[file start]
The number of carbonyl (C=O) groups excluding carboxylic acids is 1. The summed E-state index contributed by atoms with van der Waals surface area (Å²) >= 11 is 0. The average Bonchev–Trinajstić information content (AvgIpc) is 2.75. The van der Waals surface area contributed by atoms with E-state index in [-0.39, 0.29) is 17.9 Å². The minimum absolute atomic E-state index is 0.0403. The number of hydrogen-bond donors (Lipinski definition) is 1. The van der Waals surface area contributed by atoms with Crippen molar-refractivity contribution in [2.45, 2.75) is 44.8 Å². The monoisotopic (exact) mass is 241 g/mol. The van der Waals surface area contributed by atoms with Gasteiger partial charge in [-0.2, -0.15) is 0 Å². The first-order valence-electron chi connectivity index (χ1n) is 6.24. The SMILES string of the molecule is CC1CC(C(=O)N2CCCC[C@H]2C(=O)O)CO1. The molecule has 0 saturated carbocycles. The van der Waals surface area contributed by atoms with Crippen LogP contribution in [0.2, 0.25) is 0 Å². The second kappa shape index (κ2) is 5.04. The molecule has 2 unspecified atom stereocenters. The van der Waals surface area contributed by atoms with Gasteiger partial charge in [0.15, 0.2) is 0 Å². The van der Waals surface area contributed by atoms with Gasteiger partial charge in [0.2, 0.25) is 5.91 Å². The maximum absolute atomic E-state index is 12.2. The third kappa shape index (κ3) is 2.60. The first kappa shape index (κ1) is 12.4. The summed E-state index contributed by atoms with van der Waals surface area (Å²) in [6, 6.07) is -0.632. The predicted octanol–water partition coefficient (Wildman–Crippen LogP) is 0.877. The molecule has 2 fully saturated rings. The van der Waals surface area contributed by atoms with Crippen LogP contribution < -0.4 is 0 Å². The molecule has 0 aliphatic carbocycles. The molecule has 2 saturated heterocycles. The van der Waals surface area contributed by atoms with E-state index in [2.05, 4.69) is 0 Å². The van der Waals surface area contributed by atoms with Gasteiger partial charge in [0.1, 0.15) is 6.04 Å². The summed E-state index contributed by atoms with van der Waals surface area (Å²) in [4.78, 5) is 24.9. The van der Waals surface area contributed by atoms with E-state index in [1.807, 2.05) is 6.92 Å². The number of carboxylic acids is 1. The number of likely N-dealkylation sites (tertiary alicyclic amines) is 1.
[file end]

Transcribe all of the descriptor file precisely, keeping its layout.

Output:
The number of carbonyl (C=O) groups excluding carboxylic acids is 1. The summed E-state index contributed by atoms with van der Waals surface area (Å²) >= 11 is 0. The average Bonchev–Trinajstić information content (AvgIpc) is 2.75. The van der Waals surface area contributed by atoms with E-state index in [-0.39, 0.29) is 17.9 Å². The minimum absolute atomic E-state index is 0.0403. The number of hydrogen-bond donors (Lipinski definition) is 1. The van der Waals surface area contributed by atoms with Crippen molar-refractivity contribution in [2.45, 2.75) is 44.8 Å². The monoisotopic (exact) mass is 241 g/mol. The van der Waals surface area contributed by atoms with Gasteiger partial charge in [-0.2, -0.15) is 0 Å². The first-order valence-electron chi connectivity index (χ1n) is 6.24. The SMILES string of the molecule is CC1CC(C(=O)N2CCCC[C@H]2C(=O)O)CO1. The molecule has 0 saturated carbocycles. The van der Waals surface area contributed by atoms with Crippen LogP contribution in [0.2, 0.25) is 0 Å². The second kappa shape index (κ2) is 5.04. The molecule has 2 unspecified atom stereocenters. The van der Waals surface area contributed by atoms with Gasteiger partial charge in [0.15, 0.2) is 0 Å². The van der Waals surface area contributed by atoms with Gasteiger partial charge in [0.2, 0.25) is 5.91 Å². The maximum absolute atomic E-state index is 12.2. The third kappa shape index (κ3) is 2.60. The first kappa shape index (κ1) is 12.4. The summed E-state index contributed by atoms with van der Waals surface area (Å²) in [6, 6.07) is -0.632. The predicted octanol–water partition coefficient (Wildman–Crippen LogP) is 0.877. The molecule has 2 fully saturated rings. The van der Waals surface area contributed by atoms with Crippen LogP contribution < -0.4 is 0 Å². The molecule has 0 aliphatic carbocycles. The molecule has 2 saturated heterocycles. The van der Waals surface area contributed by atoms with E-state index in [2.05, 4.69) is 0 Å². The van der Waals surface area contributed by atoms with Gasteiger partial charge in [0.1, 0.15) is 6.04 Å². The summed E-state index contributed by atoms with van der Waals surface area (Å²) in [4.78, 5) is 24.9. The van der Waals surface area contributed by atoms with E-state index in [1.807, 2.05) is 6.92 Å². The number of carboxylic acids is 1. The number of likely N-dealkylation sites (tertiary alicyclic amines) is 1.